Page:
Women often wonder how much is too when it comes to their pregnancy. Is 50 pounds too much to lift currently? How much food should be consumed to ensure both mom and baby are getting the nutrients they need without overdoing it? Is working out safe while pregnant? These are only a few of the many questions that may be asked at this time. Fortunately, there are answers to these questions, and knowing when and how to exercise while pregnant isn’t as difficult as many soon-to-be mothers imagine. Following are some guidelines to keep in mind as you engage in physical activity while expecting.
Don’t Overdo It
Although any new d+k maternity activewear may look adorable and leave you wanting to work out more often, now is not the time to start a rigorous training program or attempt to lose weight. The goal is to maintain an active lifestyle and feel healthy throughout this journey. Aim for 30 minutes of moderate exercise each day once the doctor gives you permission to work out. If you haven’t been exercising regularly, it’s best to start with only five or ten minutes of exercise daily and work up to the 30-minute goal. If any chest pain, increased shortness of breath, vaginal bleeding, uterine contractions, or dizziness is experienced, immediately stop exercising and contact the doctor for further instructions.
Drink Plenty of Water
Water is essential for the human body at any time but becomes even more crucial when a woman is pregnant. Dehydration can bring about contractions or raise the mother’s body temperature to an unhealthy level, which is not good for either mom or the baby. Although no official recommendation has been made regarding how much water is needed for pregnant women when working out, it’s smart to have one glass of water before exercising, one after the workout is complete, and one glass for every 20 minutes engaging in the physical activity as it is taking place.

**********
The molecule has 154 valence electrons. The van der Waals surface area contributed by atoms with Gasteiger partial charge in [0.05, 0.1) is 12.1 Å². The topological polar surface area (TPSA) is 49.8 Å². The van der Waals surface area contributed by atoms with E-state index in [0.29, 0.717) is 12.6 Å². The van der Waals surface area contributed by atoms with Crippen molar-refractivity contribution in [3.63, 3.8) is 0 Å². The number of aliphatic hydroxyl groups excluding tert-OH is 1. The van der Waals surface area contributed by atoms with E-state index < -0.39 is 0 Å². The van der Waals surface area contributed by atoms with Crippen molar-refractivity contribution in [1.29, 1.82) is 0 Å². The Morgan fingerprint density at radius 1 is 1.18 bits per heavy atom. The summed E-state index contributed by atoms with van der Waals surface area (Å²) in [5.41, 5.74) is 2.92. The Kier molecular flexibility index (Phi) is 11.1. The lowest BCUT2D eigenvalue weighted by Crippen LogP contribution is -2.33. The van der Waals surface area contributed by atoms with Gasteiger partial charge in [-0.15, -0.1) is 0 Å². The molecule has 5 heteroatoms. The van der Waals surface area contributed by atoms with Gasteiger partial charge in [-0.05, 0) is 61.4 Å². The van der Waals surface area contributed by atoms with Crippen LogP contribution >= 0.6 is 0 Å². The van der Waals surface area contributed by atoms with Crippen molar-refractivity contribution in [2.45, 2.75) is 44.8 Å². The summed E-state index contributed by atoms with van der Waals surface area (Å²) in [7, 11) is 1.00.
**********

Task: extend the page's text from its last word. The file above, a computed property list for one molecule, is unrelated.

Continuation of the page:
Choose Activities Carefully
While it would be nice to continue to participate in contact sports while pregnant, women are advised not to do so. Any activity that could cause abdominal trauma should be avoided at this time, and the same is true of those activities that come with a risk of falling. The woman’s center of balance has shifted, and this could lead to an accident. If an activity requires extensive bouncing, hopping, skipping or jumping, it’s best to choose something else to keep you physically active until after the baby is born as well.
Discomfort Is Not Acceptable
Men and women have been told for years that if there is no pain there is no gain. However, a pregnant woman should always stop exercising if she experiences any discomfort. This is the body’s way of saying something is wrong, and the mother doesn’t want to unintentionally hurt the developing baby. It’s best to speak to the doctor to determine what is causing this discomfort and whether the activity can be continued or should be avoided until after the pregnancy is over.
Physical activity is good for human beings. However, pregnant women need to take extra precautions as the body is going through several changes. Always err on the side of caution and speak to a medical professional about any questions or concerns that arise. Remember, pregnancy is over after nine months, and normal activities can be resumed once the body recovers. Be careful while getting the exercise you need for a safe pregnancy.